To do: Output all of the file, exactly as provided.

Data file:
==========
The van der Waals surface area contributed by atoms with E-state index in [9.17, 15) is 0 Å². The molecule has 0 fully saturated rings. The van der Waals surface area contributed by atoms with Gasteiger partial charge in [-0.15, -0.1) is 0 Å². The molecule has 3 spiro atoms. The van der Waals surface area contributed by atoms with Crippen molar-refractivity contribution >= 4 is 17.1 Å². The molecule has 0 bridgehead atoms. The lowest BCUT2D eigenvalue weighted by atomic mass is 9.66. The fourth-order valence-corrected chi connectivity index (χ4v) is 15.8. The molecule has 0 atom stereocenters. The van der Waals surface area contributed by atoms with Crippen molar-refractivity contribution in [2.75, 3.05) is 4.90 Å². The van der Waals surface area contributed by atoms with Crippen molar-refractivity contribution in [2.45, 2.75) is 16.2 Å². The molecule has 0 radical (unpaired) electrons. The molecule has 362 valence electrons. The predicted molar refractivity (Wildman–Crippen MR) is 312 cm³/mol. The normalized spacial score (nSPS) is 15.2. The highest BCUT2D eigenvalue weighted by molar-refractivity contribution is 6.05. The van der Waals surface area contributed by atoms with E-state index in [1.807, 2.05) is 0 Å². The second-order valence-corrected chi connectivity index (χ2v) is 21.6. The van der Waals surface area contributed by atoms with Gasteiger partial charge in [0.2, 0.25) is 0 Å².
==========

The van der Waals surface area contributed by atoms with E-state index in [9.17, 15) is 0 Å². The molecule has 0 fully saturated rings. The van der Waals surface area contributed by atoms with Gasteiger partial charge in [-0.15, -0.1) is 0 Å². The molecule has 3 spiro atoms. The van der Waals surface area contributed by atoms with Crippen molar-refractivity contribution >= 4 is 17.1 Å². The molecule has 0 bridgehead atoms. The lowest BCUT2D eigenvalue weighted by atomic mass is 9.66. The fourth-order valence-corrected chi connectivity index (χ4v) is 15.8. The molecule has 0 atom stereocenters. The van der Waals surface area contributed by atoms with Crippen molar-refractivity contribution in [2.75, 3.05) is 4.90 Å². The van der Waals surface area contributed by atoms with Crippen molar-refractivity contribution in [2.45, 2.75) is 16.2 Å². The molecule has 0 radical (unpaired) electrons. The molecule has 362 valence electrons. The predicted molar refractivity (Wildman–Crippen MR) is 312 cm³/mol. The normalized spacial score (nSPS) is 15.2. The highest BCUT2D eigenvalue weighted by molar-refractivity contribution is 6.05. The van der Waals surface area contributed by atoms with E-state index in [1.807, 2.05) is 0 Å². The second-order valence-corrected chi connectivity index (χ2v) is 21.6. The van der Waals surface area contributed by atoms with Gasteiger partial charge in [0.2, 0.25) is 0 Å².